I’m not very experienced or knowledgeable in the world of the “walking simulator” and I realise that by using that description I may already be marking myself out as a critic of these particular games.
Before picking up Drowning, a short game developed by Polygonal Wolf and Sometimes You, about a young boy trying to cope with depression, the only other walking sim I’d played was Everybody’s Gone to the Rapture which I couldn’t decide if I liked or not.
As someone who has grown up with platformers and puzzle games and matured into first-person shooters, survival horror and stealth games, I now have this in-built instinct to jump, solve, shoot, run and hide. It’s that lack of having something to do that I find difficult with these games, and makes me feel like a massive hypocrite because when it comes to games one of the main things I look for is a good story.
When I first started playing Drowning I admit I was decidedly disinterested and as soon as I discovered there was a sprint button I actively raced through the text as I read it. Then I realised I was doing this game a massive disservice. I started again and this time made more of an effort to experience the journey the game takes you on.
Drowning is based on one person’s experiences of depression which is quite a brave topic to address. The portrayal of mental health problems in any kind of media is a bit of a thorny issue and while the stigma around mental illness has decreased over the years, there’s still a fair way to go.
This hour-long game takes you on a young boy’s journey through school and his slow realisation and battle with depression. In each chapter you walk through a series of low-poly environments, with the protagonist’s innermost thoughts typed out in front of you as he describes his depression like a school friend turned bully, and his internal struggle becoming harder to fight.
The controls are as basic as they come. I played this on the PS4 so it was the standard configuration of left stick to move, right stick to look around and holding down the X button gives you a little burst of speed. I will say though, hit the touchpad at your peril. I accidentally swiped it and the camera spins around so fast it almost gave me whiplash.
I do think that walking sims can offer a more respectful and sympathetic way of looking at mental health issues. It doesn’t become “gamified” with puzzles to solve or enemies to kill. But because there are no solid objectives, no puzzles and no enemies to shoot, the story has to be compelling enough to encourage players to carry on. Equally the environment and experience has to be an engaging one otherwise the player loses interest and sadly this is where Drowning comes up a little short.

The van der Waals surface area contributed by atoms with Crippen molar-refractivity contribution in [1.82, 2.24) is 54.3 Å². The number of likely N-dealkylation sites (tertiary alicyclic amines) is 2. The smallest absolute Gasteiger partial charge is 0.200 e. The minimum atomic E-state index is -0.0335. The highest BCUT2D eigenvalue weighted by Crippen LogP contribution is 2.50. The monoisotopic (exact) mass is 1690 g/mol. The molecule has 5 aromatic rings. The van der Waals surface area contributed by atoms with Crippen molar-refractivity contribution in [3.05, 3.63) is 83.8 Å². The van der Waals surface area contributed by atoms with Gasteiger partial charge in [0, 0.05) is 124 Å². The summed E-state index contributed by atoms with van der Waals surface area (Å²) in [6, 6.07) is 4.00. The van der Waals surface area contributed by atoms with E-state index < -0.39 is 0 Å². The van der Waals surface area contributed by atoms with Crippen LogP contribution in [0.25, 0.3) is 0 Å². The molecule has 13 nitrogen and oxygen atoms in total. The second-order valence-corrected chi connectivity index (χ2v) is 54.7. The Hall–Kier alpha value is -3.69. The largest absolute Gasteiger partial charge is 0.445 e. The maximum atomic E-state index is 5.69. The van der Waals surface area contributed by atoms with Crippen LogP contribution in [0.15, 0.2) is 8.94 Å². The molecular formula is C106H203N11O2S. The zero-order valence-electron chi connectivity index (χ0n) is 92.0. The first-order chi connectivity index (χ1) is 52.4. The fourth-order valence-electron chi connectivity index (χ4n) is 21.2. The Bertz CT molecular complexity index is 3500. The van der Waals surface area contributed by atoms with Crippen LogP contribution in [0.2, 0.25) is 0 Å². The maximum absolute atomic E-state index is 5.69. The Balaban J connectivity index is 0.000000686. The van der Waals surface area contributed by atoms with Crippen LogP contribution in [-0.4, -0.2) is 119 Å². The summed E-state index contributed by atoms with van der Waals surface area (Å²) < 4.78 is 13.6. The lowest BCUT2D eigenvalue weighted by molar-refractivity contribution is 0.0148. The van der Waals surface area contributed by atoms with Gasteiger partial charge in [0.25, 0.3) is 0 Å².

The low-poly environments are initially quite beautiful as is the gentle piano score punctuated with moments of silence and sounds of nature, but there’s very little variation. Even though the chapters are short it gets very repetitive very quickly. The constant typing sound as the thoughts appear on screen is also a little irritating and quite distracting as it pulls you away from any emotional response you might be feeling.
The pacing of the game also needs some work. Sometimes the quotes come at you relentlessly and other times the gaps between then seem overly long. You could look at this as another metaphor for depression but because the score and design don’t really add anything to the experience I found myself hitting the sprint button occasionally to move the story along.
Perhaps my biggest criticism of the game is the story itself. Yes there are spelling mistakes and grammatical errors and there is a lot of repetition, but the themes the game deals with are difficult ones. For the most part Drowning tries to deal with these in an honest, sympathetic way, but sometimes it completely missed the mark. Some of the thoughts feel genuine and heart-breaking. Other times they feel like they’ve been copied and pasted from a symptoms list or a patient guide and lack that human touch.
Without posting any spoilers, I found the ending bordering on sensationalist and a touch offensive. Sadly I think elements of the ending only serve to propagate certain assumptions about depression and undermined the message I thought it was trying to deliver. It does try to end on an optimistic note, but I personally think the take away message from this should have been one of it’s ok to not be ok, never be afraid to ask for help and talk to your mates. Instead, it’s all a bit clumsy.
In defence of the game I think walking sims or adventure games like these can be a good way of addressing quite heavy or controversial topics and what Drowning tries to do is very brave and positive. With a little more work and refinement it could be a really useful and interesting addition to the genre.
This is a game that tackles an important and serious issue head-on and I commend it for that. On the bad side the ending left me a little cold and for a game that took under an hour to complete there were times it really dragged. However, there are glimmers of something good and with a little more polish, focus and purpose it could be great and for less than £2 it’s an interesting window into what living with a mental illness can be like.